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'Saving Seats' in Saudi's Grand Mosque

'Saving Seats' in Saudi's Grand Mosque
An unofficial market of "seat saving" is reportedly making waves in Saudi Arabia: female faithful are paying good money to women who can save them spots for prayer at the Grand Mosque in the holy city of Mecca.
The "seat savers" technique is to use clothing, purses, and even their own children to save seats for wealthier prayers who may arrive at the mosque just on time or a bit late, particularly on days when prayer attendance is high.
The Saudi Grand Mufti has issued a fatwa against the reserving of seats in the mosque. According to The Saudi Gazette, female guides working in the women's section regularly combat the practice of seat saving, and during the month of Ramadan (when many Muslims pray frequently at the mosque) such guides are supported by female police officers.
Many mosques worldwide, including all Saudi mosques, feature separate sections for women and men. This YouTube video shows just how crowded the Grand Mosque can get - and thus perhaps just how lucrative a seat-saving venture might be.

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FOCUS: Russia-Ukraine War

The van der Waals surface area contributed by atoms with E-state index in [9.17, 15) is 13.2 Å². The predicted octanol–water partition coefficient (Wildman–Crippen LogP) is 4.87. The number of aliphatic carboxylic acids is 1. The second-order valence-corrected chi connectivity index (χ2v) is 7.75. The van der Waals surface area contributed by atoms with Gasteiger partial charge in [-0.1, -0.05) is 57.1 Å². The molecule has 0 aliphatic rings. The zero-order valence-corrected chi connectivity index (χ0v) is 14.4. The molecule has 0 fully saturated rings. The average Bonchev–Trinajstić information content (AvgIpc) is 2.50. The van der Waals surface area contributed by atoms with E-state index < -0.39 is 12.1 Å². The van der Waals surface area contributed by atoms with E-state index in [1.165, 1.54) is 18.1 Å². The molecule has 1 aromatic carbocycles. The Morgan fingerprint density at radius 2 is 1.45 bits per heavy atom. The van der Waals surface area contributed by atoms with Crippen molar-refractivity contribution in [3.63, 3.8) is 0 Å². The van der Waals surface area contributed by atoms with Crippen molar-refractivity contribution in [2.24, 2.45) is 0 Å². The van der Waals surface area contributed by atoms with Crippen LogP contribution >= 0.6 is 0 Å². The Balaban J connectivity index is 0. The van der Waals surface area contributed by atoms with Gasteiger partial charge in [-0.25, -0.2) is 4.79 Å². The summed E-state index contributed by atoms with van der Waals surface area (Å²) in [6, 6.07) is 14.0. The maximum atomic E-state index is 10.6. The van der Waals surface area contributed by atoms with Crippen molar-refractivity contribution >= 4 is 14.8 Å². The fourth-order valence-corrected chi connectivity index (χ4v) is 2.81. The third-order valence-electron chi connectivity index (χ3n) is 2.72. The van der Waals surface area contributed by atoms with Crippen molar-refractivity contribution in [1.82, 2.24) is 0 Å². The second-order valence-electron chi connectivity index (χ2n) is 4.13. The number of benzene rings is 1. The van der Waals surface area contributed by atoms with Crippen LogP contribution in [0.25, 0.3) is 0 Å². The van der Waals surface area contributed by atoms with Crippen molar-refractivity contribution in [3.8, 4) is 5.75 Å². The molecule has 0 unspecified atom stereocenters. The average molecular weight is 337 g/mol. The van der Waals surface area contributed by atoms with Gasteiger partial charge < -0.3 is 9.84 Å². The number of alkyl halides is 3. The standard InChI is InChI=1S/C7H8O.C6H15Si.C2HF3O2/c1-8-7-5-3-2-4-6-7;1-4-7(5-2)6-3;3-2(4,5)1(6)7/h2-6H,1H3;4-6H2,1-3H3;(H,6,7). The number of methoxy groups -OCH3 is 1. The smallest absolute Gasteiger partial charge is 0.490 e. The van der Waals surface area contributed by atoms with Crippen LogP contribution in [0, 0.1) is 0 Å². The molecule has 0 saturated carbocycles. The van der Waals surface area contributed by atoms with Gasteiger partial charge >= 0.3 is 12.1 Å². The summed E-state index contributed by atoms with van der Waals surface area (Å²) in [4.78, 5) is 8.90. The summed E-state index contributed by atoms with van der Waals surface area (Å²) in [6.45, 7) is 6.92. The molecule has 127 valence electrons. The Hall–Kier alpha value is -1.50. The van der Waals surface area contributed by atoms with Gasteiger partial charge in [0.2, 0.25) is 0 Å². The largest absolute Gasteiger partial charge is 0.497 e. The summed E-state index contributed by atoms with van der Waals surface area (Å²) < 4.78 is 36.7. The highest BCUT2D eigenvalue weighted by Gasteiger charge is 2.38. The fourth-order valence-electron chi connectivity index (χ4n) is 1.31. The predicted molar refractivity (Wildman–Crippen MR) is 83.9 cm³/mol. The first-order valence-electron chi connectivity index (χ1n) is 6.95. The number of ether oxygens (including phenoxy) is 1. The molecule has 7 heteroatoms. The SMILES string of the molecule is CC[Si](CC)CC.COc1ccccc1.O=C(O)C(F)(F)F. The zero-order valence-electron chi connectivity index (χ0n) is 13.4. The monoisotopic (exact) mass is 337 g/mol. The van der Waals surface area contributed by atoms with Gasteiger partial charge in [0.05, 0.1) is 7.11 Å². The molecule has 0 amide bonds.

A Decisive Spring? How Ukraine Plans To Beat Back Putin's Coming Offensive

The next months will be decisive in the war between Moscow and Kyiv. From the forests of Polesia to Chernihiv and the Black Sea, Ukraine is looking to protect the areas that may soon be the theater of Moscow's announced offensive. Will this be the last Russian Spring?

Photo of three ​Ukrainian soldiers in trenches near Bakhmut, Ukraine

Ukrainian soldiers in trenches near Bakhmut, Ukraine

Anna Akage

Ukrainian forces are digging new fortifications and preparing battle plans along the entire frontline as spring, and a probable new Russian advance, nears.

But this may be the last spring for occupying Russian forces.

"Spring and early summer will be decisive in the war. If the great Russian offensive planned for this time fails, it will be the downfall of Russia and Putin," said Vadym Skibitsky, the deputy head of Ukrainian military intelligence.

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Skinitysky added that Ukraine believes Russia is planning a new offensive in the spring or early summer. The Institute for the Study of War thinks that such an offensive is more likely to come from the occupied territories of Luhansk and Donetsk than from Belarus, as some have feared.

Still, the possibility of an attack by Belarus should not be dismissed entirely — all the more so because, in recent weeks, a flurry of MiG fighter jet activity in Belarusian airspace has prompted a number of air raid alarms throughout Ukraine.

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